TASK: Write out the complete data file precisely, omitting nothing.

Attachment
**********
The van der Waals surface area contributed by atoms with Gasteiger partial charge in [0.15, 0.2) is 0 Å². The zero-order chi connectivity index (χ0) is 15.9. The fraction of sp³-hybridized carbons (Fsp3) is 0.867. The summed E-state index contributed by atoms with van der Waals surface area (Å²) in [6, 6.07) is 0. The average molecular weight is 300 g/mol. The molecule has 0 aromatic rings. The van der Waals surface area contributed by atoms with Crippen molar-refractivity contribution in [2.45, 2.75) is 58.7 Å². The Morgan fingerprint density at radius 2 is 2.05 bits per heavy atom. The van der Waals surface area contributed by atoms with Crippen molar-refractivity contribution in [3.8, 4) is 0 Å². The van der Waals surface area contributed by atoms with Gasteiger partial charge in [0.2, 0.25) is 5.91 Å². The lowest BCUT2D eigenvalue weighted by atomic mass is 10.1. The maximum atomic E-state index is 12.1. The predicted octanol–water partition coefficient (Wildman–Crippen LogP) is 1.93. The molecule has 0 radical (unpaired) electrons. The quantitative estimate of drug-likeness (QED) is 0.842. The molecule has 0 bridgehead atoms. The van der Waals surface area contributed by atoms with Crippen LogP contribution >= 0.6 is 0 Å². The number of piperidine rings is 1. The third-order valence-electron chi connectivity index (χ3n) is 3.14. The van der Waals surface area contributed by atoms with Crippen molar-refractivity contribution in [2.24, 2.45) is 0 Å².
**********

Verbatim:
The van der Waals surface area contributed by atoms with Gasteiger partial charge in [0.15, 0.2) is 0 Å². The zero-order chi connectivity index (χ0) is 15.9. The fraction of sp³-hybridized carbons (Fsp3) is 0.867. The summed E-state index contributed by atoms with van der Waals surface area (Å²) in [6, 6.07) is 0. The average molecular weight is 300 g/mol. The molecule has 0 aromatic rings. The van der Waals surface area contributed by atoms with Crippen molar-refractivity contribution in [2.45, 2.75) is 58.7 Å². The Morgan fingerprint density at radius 2 is 2.05 bits per heavy atom. The van der Waals surface area contributed by atoms with Crippen molar-refractivity contribution in [3.8, 4) is 0 Å². The van der Waals surface area contributed by atoms with Gasteiger partial charge in [0.2, 0.25) is 5.91 Å². The lowest BCUT2D eigenvalue weighted by atomic mass is 10.1. The maximum atomic E-state index is 12.1. The predicted octanol–water partition coefficient (Wildman–Crippen LogP) is 1.93. The molecule has 0 radical (unpaired) electrons. The quantitative estimate of drug-likeness (QED) is 0.842. The molecule has 0 bridgehead atoms. The van der Waals surface area contributed by atoms with Crippen LogP contribution >= 0.6 is 0 Å². The number of piperidine rings is 1. The third-order valence-electron chi connectivity index (χ3n) is 3.14. The van der Waals surface area contributed by atoms with Crippen molar-refractivity contribution in [2.24, 2.45) is 0 Å².